Diesel submarines return

It is a well-known fact that in the United States Navy as well as in the Royal Navy and French Navy all combatant submarines are nuclear-powered. At the same time as Russia, China and India operate not only nuclear-powered submarines, but also diesel-electric submarines.

Scorpene SSK (above), SMX-Océan (center), Barracuda SSN (below)
Scorpene SSK (above), SMX-Océan (center), Barracuda SSN (below)

There are some sophisticated models among modern diesel-electric submarines. I reckon the most advanced subs of that type are Sōryū-class attack submarines (Japan) and Type 214 class submarines (Germany). Sōryū-class submarines are fitted with air-independent propulsion based on Kockums stirling engines license-built by Kawasaki Heavy Industries, allowing them to stay submerged for longer periods of time. Therefore, I am not surprised that Australian officials are leaning towards replacing the Collins-class submarine with Sōryū-class boats bought from Japan.

Apparently, France is going to return to the club of diesel-electric submarines. As naval-technology.com reported, SMX-Océan, a conventionally powered attack submarine design concept, unveiled by DCNS Group, is based on the basic Barracuda-class nuclear submarine layout including weapons, masts and combat system. The SMX-Océan submarine will be a transposition of the Barracuda SSN nuclear powered attack submarine into diesel-electric submarine (SSK). It is expected to enter into French Navy’s service by 2017.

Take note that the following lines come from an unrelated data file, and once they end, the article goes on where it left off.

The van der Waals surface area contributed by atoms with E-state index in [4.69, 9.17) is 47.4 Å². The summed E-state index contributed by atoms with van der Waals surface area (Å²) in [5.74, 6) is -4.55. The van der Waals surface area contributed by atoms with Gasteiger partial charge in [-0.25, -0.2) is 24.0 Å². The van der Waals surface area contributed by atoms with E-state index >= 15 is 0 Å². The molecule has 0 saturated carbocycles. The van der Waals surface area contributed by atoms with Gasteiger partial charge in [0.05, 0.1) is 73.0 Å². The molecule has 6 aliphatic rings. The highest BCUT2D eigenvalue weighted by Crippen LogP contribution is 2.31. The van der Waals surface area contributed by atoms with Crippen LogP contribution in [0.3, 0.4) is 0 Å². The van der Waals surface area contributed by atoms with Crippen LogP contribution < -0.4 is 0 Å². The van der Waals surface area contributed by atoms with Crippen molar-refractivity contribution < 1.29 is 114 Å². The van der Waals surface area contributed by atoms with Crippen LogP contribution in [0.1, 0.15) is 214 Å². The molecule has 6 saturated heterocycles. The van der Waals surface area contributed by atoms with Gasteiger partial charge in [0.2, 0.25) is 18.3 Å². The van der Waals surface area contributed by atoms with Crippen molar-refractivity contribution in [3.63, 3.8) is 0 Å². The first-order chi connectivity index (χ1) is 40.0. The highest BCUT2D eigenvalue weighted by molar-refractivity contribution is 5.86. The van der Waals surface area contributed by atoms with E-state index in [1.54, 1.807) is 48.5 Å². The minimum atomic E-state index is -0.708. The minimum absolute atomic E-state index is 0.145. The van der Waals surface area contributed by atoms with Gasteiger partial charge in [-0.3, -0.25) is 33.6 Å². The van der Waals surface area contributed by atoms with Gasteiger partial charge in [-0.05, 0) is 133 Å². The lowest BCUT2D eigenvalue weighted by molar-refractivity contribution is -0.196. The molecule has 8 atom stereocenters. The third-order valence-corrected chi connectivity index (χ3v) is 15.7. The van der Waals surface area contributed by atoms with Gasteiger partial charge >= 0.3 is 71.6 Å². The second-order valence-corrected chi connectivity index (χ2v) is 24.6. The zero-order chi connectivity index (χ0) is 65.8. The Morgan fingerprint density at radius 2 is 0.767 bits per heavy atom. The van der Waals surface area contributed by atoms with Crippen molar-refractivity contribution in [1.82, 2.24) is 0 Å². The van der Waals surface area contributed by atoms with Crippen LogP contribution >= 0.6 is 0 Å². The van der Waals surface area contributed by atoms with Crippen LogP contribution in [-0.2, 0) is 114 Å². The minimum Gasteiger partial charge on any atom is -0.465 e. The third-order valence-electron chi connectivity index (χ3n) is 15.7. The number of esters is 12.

The new multi-role submarine will be suitable for deployment in anti-surface warfare (ASuW), anti-submarine warfare (ASW), anti-air warfare (AAW), land attack and even Special Forces missions. Special operations forces (SOF) equipment for 16 divers will be fitted to the sub, as will an internal reserved area, lock out chamber for eight divers, and an external watertight storage. It will also feature a dry dock shelter, hyperbaric chamber, swimmers delivery vehicle, and unmanned underwater vehicle (UUV) dock. The SMX-Océan submarine will integrate sensors with manned or unmanned vehicles that provide capability to gather intelligence in four domains including air, surface, under the sea and on the land. It will be capable of launching UUVs and unmanned air vehicles (UAVs).

With up to three months’ endurance, an SMX-Océan could cross the Atlantic six times without surfacing. DCNS teams have developed and combined a number of innovations including a high-performance air-independent propulsion (AIP) system using second-generation fuel cells for submerged endurance of up to three weeks (21 days). With a total of 34 weapons including torpedoes, mines, anti-ship missiles, cruise missiles and anti-air missiles, the SMX-Océan’s firepower will be unprecedented for an SSK. The SMX-Océan concept design also includes vertical launchers to provide a salvo capability for cruise missile strikes on land targets.

SMX-Océan conventionally powered attack submarine
SMX-Océan conventionally powered attack submarine

 

Technical data

Length:                                                             100 m (330ft)

Height:                                                             15.5 m

Beam:                                                               8.8 m (28.9ft)

Surface displacement:                            4,750 t

Maximum diving depth:                         350 m

Maximum speed, submerged:            20 kts

Range:                                                               18,000 nmi at 10 kts speed

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